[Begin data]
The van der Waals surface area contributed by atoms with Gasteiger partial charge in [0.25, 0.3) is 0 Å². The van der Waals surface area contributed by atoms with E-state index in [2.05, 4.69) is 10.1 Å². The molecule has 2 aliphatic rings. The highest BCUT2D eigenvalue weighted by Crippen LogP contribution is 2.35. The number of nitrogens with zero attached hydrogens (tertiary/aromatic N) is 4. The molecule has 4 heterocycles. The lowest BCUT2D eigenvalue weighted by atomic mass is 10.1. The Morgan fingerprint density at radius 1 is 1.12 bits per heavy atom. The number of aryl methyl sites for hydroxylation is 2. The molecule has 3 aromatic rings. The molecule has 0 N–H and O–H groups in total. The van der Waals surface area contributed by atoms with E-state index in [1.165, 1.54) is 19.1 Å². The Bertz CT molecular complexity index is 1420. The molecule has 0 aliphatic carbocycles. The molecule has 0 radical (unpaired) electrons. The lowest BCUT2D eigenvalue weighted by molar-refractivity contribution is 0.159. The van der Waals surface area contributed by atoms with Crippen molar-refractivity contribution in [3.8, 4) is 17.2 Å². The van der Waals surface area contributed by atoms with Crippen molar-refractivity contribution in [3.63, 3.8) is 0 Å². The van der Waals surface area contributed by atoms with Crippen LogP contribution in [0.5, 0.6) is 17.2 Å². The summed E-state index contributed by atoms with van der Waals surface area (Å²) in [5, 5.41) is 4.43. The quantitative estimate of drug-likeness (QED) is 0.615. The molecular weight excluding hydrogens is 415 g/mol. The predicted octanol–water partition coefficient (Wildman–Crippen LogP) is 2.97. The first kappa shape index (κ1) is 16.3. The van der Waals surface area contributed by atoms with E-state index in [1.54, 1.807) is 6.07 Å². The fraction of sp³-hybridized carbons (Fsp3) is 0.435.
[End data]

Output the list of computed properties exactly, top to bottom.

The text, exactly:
The van der Waals surface area contributed by atoms with Gasteiger partial charge in [0.25, 0.3) is 0 Å². The van der Waals surface area contributed by atoms with E-state index in [2.05, 4.69) is 10.1 Å². The molecule has 2 aliphatic rings. The highest BCUT2D eigenvalue weighted by Crippen LogP contribution is 2.35. The number of nitrogens with zero attached hydrogens (tertiary/aromatic N) is 4. The molecule has 4 heterocycles. The lowest BCUT2D eigenvalue weighted by atomic mass is 10.1. The Morgan fingerprint density at radius 1 is 1.12 bits per heavy atom. The number of aryl methyl sites for hydroxylation is 2. The molecule has 3 aromatic rings. The molecule has 0 N–H and O–H groups in total. The van der Waals surface area contributed by atoms with E-state index in [1.165, 1.54) is 19.1 Å². The Bertz CT molecular complexity index is 1420. The molecule has 0 aliphatic carbocycles. The molecule has 0 radical (unpaired) electrons. The lowest BCUT2D eigenvalue weighted by molar-refractivity contribution is 0.159. The van der Waals surface area contributed by atoms with Crippen molar-refractivity contribution in [3.8, 4) is 17.2 Å². The van der Waals surface area contributed by atoms with Crippen molar-refractivity contribution in [3.63, 3.8) is 0 Å². The van der Waals surface area contributed by atoms with Crippen LogP contribution in [0.5, 0.6) is 17.2 Å². The summed E-state index contributed by atoms with van der Waals surface area (Å²) in [5, 5.41) is 4.43. The quantitative estimate of drug-likeness (QED) is 0.615. The molecular weight excluding hydrogens is 415 g/mol. The predicted octanol–water partition coefficient (Wildman–Crippen LogP) is 2.97. The first kappa shape index (κ1) is 16.3. The van der Waals surface area contributed by atoms with E-state index in [1.54, 1.807) is 6.07 Å². The fraction of sp³-hybridized carbons (Fsp3) is 0.435.